Average hourly earnings for private-sector workers were $26.00 in January, up a modest 3 cents from December and rising 2.5% over the past year. Wage growth has firmed over the past couple of years as lower unemployment has forced U.S. employers to compete over a shrinking pool of available workers. But progress has been uneven, and the pace of pay raises remains subdued compared with prerecession levels. One factor that may have helped boost January pay: turn-of-the-year minimum-wage increases in 19 states.



    A broad measure of unemployment and underemployment, known as the U-6, was 9.4% in January. That was its highest level since October and nearly twice the level of the official jobless rate, which is known as the U-3. The measure includes discouraged job-seekers who have stopped looking for work, other people marginally attached to the labor force, and part-time employees who say they want but can’t find full-time work.



    As of January, 24.4% of unemployed Americans had been out of work longer than six months. That was 1.9 million people, a figure that fell by 244,000 over the previous 12 months. Long-term unemployment remains elevated from prerecession levels, though it has come down since peaking in mid-2010 at a little less than half of the unemployed population.

2017 Brings New Changes to Full Retirement Age

Posted on January 6, 2017 by

3 elderly people siting on a stoop

Every worker’s dream is to enjoy a secure retirement. Social Security is here to secure today and tomorrow. Part of that commitment is ensuring you have the most up-to-date information when you make your retirement decisions.

As the bells ring in the New Year, they also bring changes for new Social Security retirement beneficiaries. Full retirement age is 66 and two months for people born 01/02/1955 through 01/01/1956.  They are eligible to receive permanently reduced retirement benefits when they turn 62 in 2017.

Full retirement age is the age at which a person first becomes entitled to full (unreduced) retirement benefits.  It had been 65 for many years.  However, beginning with people born in 1938 that age has been gradually increasing until it reaches 67 for people born in 1960 and later.

As the full retirement age continues to increase, there are greater reductions in benefits if you claim them before you reach full retirement age.  For example, if you apply for benefits in 2017 at age 62, your monthly benefit amount will be reduced nearly 26 percent.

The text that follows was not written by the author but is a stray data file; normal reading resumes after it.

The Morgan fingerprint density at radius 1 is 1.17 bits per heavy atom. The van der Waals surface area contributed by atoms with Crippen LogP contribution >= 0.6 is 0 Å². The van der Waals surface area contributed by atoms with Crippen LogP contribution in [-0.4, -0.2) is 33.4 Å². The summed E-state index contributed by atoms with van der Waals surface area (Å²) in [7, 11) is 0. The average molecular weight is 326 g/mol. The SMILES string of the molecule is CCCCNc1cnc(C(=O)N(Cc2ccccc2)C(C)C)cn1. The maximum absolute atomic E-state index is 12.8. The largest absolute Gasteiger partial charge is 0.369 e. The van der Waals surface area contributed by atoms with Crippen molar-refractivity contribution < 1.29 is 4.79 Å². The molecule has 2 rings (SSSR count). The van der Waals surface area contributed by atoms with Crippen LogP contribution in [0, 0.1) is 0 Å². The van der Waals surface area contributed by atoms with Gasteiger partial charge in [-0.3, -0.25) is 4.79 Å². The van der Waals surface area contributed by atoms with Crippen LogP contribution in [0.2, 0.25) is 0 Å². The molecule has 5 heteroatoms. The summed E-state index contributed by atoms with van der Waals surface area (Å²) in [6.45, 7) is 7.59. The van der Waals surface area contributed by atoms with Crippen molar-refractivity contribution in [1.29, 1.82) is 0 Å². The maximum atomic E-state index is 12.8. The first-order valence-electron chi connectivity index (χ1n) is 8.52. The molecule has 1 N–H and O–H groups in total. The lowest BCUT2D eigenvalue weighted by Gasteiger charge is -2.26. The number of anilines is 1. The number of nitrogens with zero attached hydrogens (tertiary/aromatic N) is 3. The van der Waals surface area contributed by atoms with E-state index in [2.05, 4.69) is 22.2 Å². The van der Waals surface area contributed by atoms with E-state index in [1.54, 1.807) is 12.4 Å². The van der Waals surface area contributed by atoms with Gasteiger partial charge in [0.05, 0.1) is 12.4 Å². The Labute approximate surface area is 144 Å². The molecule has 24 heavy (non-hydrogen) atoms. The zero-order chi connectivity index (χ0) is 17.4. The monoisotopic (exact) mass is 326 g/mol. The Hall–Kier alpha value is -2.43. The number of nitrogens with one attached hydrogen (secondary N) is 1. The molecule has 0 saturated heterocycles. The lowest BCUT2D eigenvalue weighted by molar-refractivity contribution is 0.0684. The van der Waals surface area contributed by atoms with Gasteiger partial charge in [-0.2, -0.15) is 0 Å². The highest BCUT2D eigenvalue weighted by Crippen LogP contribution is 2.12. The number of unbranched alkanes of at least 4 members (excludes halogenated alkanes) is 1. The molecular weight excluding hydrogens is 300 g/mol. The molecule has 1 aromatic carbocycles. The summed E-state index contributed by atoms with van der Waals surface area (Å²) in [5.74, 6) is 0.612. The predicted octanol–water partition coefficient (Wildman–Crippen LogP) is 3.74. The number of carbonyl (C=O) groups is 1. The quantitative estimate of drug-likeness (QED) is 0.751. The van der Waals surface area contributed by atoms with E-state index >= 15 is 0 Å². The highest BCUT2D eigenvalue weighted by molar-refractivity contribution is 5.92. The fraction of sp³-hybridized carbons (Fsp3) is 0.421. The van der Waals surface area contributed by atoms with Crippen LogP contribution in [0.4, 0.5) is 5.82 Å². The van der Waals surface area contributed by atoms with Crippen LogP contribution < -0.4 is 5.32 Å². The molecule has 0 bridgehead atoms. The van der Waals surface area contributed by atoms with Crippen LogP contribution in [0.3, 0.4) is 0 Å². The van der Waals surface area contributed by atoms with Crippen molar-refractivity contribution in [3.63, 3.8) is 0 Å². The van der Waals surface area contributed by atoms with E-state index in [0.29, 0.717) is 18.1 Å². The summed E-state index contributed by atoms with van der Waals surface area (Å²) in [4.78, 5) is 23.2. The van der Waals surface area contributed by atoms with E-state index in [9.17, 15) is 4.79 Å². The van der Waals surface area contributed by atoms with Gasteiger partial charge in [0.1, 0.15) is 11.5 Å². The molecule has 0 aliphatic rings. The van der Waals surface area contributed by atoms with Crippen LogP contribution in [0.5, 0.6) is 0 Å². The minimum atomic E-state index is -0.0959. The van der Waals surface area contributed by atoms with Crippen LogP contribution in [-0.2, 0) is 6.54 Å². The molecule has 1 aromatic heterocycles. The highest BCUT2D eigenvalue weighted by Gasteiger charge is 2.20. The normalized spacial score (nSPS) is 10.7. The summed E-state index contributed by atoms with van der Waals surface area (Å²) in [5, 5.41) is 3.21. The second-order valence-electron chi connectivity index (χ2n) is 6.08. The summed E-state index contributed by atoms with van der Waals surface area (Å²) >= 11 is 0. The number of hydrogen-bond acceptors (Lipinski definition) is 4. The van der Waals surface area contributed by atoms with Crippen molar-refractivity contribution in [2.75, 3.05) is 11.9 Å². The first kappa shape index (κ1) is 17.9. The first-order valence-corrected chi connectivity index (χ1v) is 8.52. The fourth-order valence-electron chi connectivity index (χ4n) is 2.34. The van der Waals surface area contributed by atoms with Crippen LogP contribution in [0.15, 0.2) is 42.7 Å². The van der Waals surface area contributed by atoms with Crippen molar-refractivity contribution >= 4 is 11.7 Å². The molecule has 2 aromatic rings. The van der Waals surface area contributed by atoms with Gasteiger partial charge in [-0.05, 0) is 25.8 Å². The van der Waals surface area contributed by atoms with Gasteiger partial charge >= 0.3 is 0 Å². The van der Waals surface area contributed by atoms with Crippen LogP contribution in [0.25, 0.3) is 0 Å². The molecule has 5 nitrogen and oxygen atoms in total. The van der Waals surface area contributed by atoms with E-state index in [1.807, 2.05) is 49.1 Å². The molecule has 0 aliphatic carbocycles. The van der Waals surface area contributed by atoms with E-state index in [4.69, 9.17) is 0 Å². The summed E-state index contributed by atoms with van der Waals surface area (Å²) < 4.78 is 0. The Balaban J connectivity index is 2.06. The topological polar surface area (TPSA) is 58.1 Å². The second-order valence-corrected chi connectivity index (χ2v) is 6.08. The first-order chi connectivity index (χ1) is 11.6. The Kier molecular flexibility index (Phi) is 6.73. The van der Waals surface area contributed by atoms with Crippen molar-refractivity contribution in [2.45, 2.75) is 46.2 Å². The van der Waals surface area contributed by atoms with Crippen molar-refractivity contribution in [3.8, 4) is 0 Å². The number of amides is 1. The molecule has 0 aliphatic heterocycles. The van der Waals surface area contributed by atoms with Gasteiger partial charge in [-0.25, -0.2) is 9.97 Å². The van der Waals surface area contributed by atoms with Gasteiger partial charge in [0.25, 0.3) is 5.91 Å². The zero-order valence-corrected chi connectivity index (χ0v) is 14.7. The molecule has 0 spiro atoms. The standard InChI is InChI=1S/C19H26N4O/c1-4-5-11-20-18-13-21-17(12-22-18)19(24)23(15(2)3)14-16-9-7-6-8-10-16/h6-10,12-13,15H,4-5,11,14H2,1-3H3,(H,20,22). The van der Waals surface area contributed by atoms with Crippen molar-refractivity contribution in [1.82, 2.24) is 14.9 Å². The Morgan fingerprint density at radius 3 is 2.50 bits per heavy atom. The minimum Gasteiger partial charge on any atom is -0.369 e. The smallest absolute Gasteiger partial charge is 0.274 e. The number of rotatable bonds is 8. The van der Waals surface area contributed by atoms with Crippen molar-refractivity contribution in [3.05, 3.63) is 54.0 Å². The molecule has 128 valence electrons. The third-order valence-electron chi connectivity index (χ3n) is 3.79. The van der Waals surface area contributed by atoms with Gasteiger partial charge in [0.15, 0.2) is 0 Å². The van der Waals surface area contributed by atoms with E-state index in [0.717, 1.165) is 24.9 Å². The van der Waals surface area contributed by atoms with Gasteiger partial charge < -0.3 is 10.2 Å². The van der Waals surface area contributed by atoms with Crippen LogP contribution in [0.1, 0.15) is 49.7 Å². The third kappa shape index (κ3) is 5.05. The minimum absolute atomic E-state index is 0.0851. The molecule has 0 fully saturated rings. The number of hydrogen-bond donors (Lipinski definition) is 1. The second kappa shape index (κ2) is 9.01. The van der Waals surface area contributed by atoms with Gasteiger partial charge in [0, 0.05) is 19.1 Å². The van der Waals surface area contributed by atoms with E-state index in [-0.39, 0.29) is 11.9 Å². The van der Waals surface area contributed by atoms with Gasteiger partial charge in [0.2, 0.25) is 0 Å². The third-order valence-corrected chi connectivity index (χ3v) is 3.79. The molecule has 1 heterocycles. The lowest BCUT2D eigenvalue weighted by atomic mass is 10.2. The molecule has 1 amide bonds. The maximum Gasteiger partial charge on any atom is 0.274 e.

You can find your full retirement age, along with other important information, on our website.

Some things you must remember when you’re thinking about retirement:

  1. You may start receiving Social Security benefits as early as age 62 or as late as age 70. The longer you wait, the higher your monthly benefit will be.
  2. Your monthly benefits are reduced permanently if you start them any time before full retirement age.
  3. If you die, your retirement date can affect the payment to your surviving widow or widower.  If you started receiving retirement benefits before full retirement age, we cannot pay your surviving spouse their full retirement age benefit amount.  We base their benefit on the amount of your reduced benefits.
  4. If you elect to receive benefits before you reach full retirement age, you should understand how continuing to work  affects your benefits.

You can learn more by reading our publication, When to Start Receiving Benefits or visiting our Retirement Planner.

Help Rescue Starving Orcas

Take action today!

 help us fight for orcas!


Beautiful, intelligent and social Orcas are literally starving to extinction.

The Southern Resident wild Orca population, which inhabits the Northwest portion of the Pacific Ocean, is down to fewer than 80 individuals. Their main food source, Chinook salmon, is also endangered. Scientists have concluded the single best thing we can do to save wild salmon in the Northwest is to take down four dams on the lower Snake River in Washington.

The U.S. Army Corps of Engineers, the Bureau of Reclamation and the Bonneville Power Administration have invited the public to comment on the revised plan for long-term management of the 29 federal dams in the Columbia River basin, which includes the lower Snake River.

Tell them it is time remove the four lower Snake River dams to ensure a future in the wild for salmon and Orcas.

When Orcas don’t get enough salmon to eat, they become weakened and vulnerable to a host of other threats, from toxins to noise to harassment to birth complications. With birth rates low and calf mortality high – even under the best of circumstances – we must act now to break this cycle. And salmon are the key.


The Columbia and Snake rivers of the Pacific Northwest once hosted the world’s greatest wild salmon runs, with up to 16 million fish each year. Today, it is the most heavily dammed river system on Earth. In fact, four dams on the lower Snake River are driving all remaining Snake River salmon toward extinction. Since the dams were completed, these salmon populations have plummeted by more than 90%.

We have the opportunity to bring about the greatest wild salmon restoration in history.

Please raise your voice today!


Shawn Cantrell Shawn Cantrell
Northwest Program Director
Defenders of Wildlife